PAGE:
"At Crooked Stave we are doing lots of primary fermentation and I’m usually hitting 78% attenuation within 7 days on a 14 Plato or 1.056 gravity beer. Usually have 82% within a few days after that. It’s all about using the right Bretts for primary and pitching with the adequate amount of cells. Right in between an ale and lager pitching rate, so 1.25×10^6 cells per ml per degree plato for the first pitch seems to work well.. Second generations really rock and the pitch rate can be lowered. I saw a 1.090 gravity Brett porter ferment out in 10 days recently. Complexity is there but always continues to improve in the bottle and over time." --Chad

Offline 1vertical

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Re: 1st all Brett beer
« Reply #9 on: July 22, 2013, 06:50:03 AM »
This morning It is fermenting very good.  I moved it out into the garage with an ambient
of 82 ish.  For the record, I used 2 quart iterations of growth on the spin plate for the
starter for a total half gallon thing.  I heard to pitch Lager quantities and I am wishing that
I would have been able to get even more spawn to pitch than I did. There was a pretty
good lag time.

I see Iris is dry hopped at Cantillon for a bit more hop presence than is normally found in
Lambic (which is mainly None). I have never had an Iris to drink tho I read on ratebeer
and it sounds good. I hope my selection of Belma brings nice qualities into the mix.

winging it >>>><<<<
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Offline redbeerman

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Re: 1st all Brett beer
« Reply #10 on: July 22, 2013, 07:23:07 AM »
When using Brett as a primary yeast, fermentation still takes a very long time to complete.  The beer will change over time.  I strongly suggest leaving this beer in the primary for at least a couple of months.  And it will benefit from a secondary as well as the Brett will keep working for quite a while.  Ron Price may have some good input on this as well.

It is my understanding that if this is the case, your pitching rate needs to be increased. This has been repeated over and over again by Chad Yakobson, Vinnie, Michael Tonsmeire (Mad Fermentationist), etc. The pitches from White Labs at least are lower than normal cell counts so if you toss them in without a starter you are way underpitching, hence the long fermentation time.

"At Crooked Stave we are doing lots of primary fermentation and I’m usually hitting 78% attenuation within 7 days on a 14 Plato or 1.056 gravity beer. Usually have 82% within a few days after that. It’s all about using the right Bretts for primary and pitching with the adequate amount of cells. Right in between an ale and lager pitching rate, so 1.25×10^6 cells per ml per degree plato for the first pitch seems to work well.. Second generations really rock and the pitch rate can be lowered. I saw a 1.090 gravity Brett porter ferment out in 10 days recently. Complexity is there but always continues to improve in the bottle and over time." --Chad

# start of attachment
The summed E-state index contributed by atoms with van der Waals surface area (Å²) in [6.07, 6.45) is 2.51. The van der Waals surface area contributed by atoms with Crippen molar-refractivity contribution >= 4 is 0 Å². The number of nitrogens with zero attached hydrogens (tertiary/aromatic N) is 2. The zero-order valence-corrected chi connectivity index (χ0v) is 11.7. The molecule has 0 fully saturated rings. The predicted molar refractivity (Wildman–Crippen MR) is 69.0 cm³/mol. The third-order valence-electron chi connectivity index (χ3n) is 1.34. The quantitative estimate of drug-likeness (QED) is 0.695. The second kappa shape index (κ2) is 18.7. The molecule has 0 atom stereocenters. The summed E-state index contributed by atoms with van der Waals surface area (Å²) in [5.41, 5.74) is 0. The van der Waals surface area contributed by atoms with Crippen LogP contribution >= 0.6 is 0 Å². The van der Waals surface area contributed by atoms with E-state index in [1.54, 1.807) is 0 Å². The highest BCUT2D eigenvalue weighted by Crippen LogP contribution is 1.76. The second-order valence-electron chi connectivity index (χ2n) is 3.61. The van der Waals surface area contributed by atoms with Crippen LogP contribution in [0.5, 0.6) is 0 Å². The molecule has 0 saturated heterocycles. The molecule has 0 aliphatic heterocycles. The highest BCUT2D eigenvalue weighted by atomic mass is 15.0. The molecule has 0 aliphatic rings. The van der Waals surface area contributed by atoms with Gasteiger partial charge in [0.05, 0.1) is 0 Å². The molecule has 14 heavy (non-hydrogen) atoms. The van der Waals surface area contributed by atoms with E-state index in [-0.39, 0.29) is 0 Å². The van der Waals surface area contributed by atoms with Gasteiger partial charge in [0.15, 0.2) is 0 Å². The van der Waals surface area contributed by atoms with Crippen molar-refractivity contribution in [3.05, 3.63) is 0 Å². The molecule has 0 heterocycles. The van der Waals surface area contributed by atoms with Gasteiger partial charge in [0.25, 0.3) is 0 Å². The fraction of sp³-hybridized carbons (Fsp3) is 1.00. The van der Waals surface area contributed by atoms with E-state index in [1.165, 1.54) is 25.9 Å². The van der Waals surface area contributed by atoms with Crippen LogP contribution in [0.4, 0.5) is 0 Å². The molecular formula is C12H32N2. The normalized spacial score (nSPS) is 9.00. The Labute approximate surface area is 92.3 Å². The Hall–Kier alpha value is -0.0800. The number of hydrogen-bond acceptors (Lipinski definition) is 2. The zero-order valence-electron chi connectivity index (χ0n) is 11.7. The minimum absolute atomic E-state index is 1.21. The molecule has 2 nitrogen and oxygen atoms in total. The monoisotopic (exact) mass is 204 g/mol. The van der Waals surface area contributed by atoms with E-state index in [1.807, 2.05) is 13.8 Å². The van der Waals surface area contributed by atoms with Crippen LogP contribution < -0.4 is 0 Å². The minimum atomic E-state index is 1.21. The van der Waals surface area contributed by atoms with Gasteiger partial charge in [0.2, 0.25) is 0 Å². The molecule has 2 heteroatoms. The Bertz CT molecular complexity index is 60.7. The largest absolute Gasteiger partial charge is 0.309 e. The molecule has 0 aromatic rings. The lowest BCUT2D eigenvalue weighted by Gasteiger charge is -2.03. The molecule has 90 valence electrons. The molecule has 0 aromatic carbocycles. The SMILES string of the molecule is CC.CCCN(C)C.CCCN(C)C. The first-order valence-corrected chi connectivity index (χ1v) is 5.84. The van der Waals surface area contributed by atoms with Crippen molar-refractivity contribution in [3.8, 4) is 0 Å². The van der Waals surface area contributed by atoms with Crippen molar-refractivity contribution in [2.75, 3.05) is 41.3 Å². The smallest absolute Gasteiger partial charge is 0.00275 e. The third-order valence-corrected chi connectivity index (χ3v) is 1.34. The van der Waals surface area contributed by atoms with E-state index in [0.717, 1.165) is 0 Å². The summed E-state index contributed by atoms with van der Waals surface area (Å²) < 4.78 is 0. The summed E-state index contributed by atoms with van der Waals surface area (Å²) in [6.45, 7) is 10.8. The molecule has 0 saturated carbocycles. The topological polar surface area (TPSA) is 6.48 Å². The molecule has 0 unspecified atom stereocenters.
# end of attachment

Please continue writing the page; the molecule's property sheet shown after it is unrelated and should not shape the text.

Your right about the primary attenuation, but it has been my experience that the character of the beer is pretty lame early on compared to after having a number of months aging.
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Offline 1vertical

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Re: 1st all Brett beer
« Reply #11 on: July 25, 2013, 08:23:12 AM »
5 Days, I snuck a little taste out of the fermenter because activity has
slowed WAY down.

All I can say is WOW.  The sugar is gone it is Complex tasting on the palate
not at all unpleasant.  I could drink it like it is but will wait for the prescribed
months in primary to pass and see where this beer goes.

No detecting of the lactose to my unrefined palate.  The hops have offset
anything that resembles sweet.  I got interesting mild grapefruit notes.

This yeast isolate is a good worker.
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Offline kramerog

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Re: 1st all Brett beer
« Reply #12 on: July 25, 2013, 03:04:11 PM »
I have a no-boil Berliner Weiss that I sour-worted before pitching Brett as the only yeast.  The fermentation has slowed considerably and the gravity is about 1.006.  A split of this had an F.G. of 1.003.  How do I calculate the amount of bottling sugar so I get 3-3.5 v/v of carbonation while avoiding bottle bombs?
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Offline erockrph

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Re: 1st all Brett beer
« Reply #13 on: July 25, 2013, 09:01:02 PM »
I have a no-boil Berliner Weiss that I sour-worted before pitching Brett as the only yeast.  The fermentation has slowed considerably and the gravity is about 1.006.  A split of this had an F.G. of 1.003.  How do I calculate the amount of bottling sugar so I get 3-3.5 v/v of carbonation while avoiding bottle bombs?

My votes are either:

A) Calculate as you normally would (i.e., assume you are at FG), and as soon as the carbonation hits the level you want, put them in the fridge and drink them soon.

or

B) Use champagne bottles, prime to about 3 volumes with the understanding that it may get significantly higher given enough time.
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Offline kylekohlmorgen

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Re: 1st all Brett beer
« Reply #14 on: July 26, 2013, 10:24:34 AM »
I have a no-boil Berliner Weiss that I sour-worted before pitching Brett as the only yeast.  The fermentation has slowed considerably and the gravity is about 1.006.  A split of this had an F.G. of 1.003.  How do I calculate the amount of bottling sugar so I get 3-3.5 v/v of carbonation while avoiding bottle bombs?

I usually assume brett will work SG down to 1.002 in the bottle, so figure in the difference between your current gravity and 1.002 when calculating priming sugar weight. If you want to be conservative, just assume 1.000 as FG.

Since berliner weisse is normally consumed rather quickly (like any light wheat-based beer), I would only be concerned about additional carbonation if you're going to cellar a few bottles for 6 months or more. In that case, just fill a few heavy duty bottles.